Saturday, April 17, 2010
Jill Urchak is a long-time traffic reporter in Chicago, most recently heard on WLS AM & FM.
Rick: I read your blog post on Chicago Now, and it sounded like you were shocked when WLS laid you off a few weeks ago. Would that be an accurate assessment?
Jill: Exactly. That is accurate. I wasn’t so surprised by the AM, but the FM was surprising. That was where I started with them, the FM. I stood there like a deer in the headlights when they told me they wanted Christina (Filiaggi) to do both stations on-site, and I was out.
Rick: So you were never there at the WLS studio?
Jill: No. I was never on site there, which was unfortunate. I was back at Clear Channel traffic.
Rick: I know you were only on his show for a few months, but what was that Roe Conn experience like?
Rick: Please forgive my ignorance, but I just don’t quite understand how these things work with the traffic service and the stations. So you weren’t a WLS employee, you worked for Clear Channel Traffic, right? So who makes the calls about the traffic assignments? Does the station have control? Does Clear Channel? I know I’m not the only one that gets confused by this. Could you talk me through that maze?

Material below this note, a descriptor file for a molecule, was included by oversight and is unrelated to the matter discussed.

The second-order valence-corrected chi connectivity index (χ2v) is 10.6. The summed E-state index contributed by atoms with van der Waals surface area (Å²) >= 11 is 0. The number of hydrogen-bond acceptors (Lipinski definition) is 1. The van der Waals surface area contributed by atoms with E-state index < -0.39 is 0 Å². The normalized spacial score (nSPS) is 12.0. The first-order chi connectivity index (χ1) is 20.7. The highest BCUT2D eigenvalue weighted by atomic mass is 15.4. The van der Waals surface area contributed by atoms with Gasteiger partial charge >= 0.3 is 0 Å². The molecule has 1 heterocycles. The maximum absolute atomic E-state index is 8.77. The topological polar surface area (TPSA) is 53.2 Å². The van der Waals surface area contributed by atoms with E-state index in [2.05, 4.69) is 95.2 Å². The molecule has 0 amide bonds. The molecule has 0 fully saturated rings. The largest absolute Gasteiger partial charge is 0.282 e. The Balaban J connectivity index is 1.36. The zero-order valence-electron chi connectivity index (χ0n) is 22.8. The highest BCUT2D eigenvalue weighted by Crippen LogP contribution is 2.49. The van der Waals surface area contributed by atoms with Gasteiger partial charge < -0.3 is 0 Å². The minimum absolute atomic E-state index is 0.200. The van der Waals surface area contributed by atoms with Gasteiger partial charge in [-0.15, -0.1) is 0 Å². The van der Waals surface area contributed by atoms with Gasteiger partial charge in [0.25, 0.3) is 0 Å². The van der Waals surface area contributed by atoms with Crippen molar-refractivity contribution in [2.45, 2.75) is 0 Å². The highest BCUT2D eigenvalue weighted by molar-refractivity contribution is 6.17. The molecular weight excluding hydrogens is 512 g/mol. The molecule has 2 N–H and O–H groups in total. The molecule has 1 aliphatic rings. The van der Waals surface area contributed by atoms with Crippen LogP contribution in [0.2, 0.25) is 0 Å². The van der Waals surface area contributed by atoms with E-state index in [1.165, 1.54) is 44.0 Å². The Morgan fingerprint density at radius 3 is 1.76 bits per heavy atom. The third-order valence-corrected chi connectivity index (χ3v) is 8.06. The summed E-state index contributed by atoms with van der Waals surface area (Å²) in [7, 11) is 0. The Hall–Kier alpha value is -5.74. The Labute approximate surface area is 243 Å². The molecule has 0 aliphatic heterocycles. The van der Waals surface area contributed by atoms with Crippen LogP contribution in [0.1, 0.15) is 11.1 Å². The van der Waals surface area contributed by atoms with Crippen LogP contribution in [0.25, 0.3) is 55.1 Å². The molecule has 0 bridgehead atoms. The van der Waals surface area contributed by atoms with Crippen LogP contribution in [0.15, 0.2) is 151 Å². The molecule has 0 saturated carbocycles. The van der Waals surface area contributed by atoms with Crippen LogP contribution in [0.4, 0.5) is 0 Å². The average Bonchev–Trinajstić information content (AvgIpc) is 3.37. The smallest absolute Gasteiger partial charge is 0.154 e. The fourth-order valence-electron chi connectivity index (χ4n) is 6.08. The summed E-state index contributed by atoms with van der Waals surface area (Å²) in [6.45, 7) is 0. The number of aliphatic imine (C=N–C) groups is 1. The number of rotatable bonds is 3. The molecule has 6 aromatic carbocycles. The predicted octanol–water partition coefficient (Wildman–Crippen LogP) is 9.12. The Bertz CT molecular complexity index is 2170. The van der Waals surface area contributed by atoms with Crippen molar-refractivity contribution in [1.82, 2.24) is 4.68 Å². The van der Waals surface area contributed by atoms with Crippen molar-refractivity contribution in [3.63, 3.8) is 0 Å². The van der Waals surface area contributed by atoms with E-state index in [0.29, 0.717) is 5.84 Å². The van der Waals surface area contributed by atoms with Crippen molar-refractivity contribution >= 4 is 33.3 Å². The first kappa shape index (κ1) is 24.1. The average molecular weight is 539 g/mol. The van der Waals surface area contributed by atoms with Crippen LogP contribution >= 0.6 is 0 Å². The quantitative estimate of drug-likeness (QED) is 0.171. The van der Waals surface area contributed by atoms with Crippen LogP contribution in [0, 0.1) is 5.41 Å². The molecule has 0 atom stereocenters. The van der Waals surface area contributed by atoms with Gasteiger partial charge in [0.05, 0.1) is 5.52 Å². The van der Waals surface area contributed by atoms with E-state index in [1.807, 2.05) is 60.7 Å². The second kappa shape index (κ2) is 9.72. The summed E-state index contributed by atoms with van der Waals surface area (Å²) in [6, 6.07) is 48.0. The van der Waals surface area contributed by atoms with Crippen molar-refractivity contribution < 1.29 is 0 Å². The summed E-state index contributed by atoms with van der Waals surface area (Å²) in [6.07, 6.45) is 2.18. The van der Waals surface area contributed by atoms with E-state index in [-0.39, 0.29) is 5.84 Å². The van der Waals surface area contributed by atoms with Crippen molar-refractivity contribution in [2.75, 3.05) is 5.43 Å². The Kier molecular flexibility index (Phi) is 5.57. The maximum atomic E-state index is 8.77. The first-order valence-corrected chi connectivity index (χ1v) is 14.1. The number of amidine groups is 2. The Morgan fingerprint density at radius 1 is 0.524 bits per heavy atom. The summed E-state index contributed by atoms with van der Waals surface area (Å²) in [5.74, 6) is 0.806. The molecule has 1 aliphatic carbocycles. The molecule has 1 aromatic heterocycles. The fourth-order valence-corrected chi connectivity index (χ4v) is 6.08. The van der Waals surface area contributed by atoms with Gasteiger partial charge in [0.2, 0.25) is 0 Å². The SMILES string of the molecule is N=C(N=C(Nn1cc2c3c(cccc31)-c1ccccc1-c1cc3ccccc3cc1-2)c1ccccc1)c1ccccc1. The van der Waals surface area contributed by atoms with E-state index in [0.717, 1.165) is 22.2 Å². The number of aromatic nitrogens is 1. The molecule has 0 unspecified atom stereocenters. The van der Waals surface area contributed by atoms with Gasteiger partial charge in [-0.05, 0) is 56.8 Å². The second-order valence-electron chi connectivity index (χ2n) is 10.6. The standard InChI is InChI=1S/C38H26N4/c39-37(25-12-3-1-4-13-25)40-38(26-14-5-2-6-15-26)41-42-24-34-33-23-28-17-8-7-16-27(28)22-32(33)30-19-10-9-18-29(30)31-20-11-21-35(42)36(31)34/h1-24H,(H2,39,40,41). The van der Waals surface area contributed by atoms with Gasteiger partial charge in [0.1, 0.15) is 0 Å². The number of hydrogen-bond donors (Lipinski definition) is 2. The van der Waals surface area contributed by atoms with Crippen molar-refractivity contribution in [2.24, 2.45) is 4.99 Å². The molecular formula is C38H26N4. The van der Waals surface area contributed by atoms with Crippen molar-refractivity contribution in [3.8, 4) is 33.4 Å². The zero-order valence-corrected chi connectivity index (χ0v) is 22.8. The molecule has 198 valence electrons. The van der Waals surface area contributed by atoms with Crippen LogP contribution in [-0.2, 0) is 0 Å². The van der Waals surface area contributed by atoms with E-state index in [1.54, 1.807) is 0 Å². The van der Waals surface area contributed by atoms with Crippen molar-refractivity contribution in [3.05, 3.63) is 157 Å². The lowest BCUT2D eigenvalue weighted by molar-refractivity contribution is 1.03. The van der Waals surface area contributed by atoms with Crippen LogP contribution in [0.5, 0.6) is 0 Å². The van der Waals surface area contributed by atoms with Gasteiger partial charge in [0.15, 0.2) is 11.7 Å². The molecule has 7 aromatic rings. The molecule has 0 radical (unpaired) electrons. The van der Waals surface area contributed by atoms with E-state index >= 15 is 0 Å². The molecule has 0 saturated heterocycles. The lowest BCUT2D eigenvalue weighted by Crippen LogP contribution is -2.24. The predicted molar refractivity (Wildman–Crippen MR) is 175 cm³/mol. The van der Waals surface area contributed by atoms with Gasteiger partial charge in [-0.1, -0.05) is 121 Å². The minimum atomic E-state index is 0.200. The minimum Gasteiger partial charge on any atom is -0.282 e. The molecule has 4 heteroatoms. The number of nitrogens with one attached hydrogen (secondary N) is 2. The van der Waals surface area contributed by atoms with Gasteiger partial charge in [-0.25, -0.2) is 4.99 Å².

I can tell you how it worked with WLS. It was their call for Clear Channel to hire me. The timing worked out great because I had just been laid off at Shadow Traffic. I happened to be known by the program director, and WLS had just switched from Shadow to Clear Channel, so it worked out perfectly. Usually the station requests someone, and Clear Channel does the best they can to provide the person the station requests, but sometimes they say, here, try him or her out. That happens more to the smaller stations.
Does that answer your question at all? Let’s just say there isn’t one clear way it happens every time. It depends on the station, and the person, and the situation.
Rick: Traffic reporters in Chicago are like a club. I know that you know virtually every other traffic reporter in Chicago. You share the same info, you edit the raw traffic information, you often share the same studios, the same headphones, the same frustrations.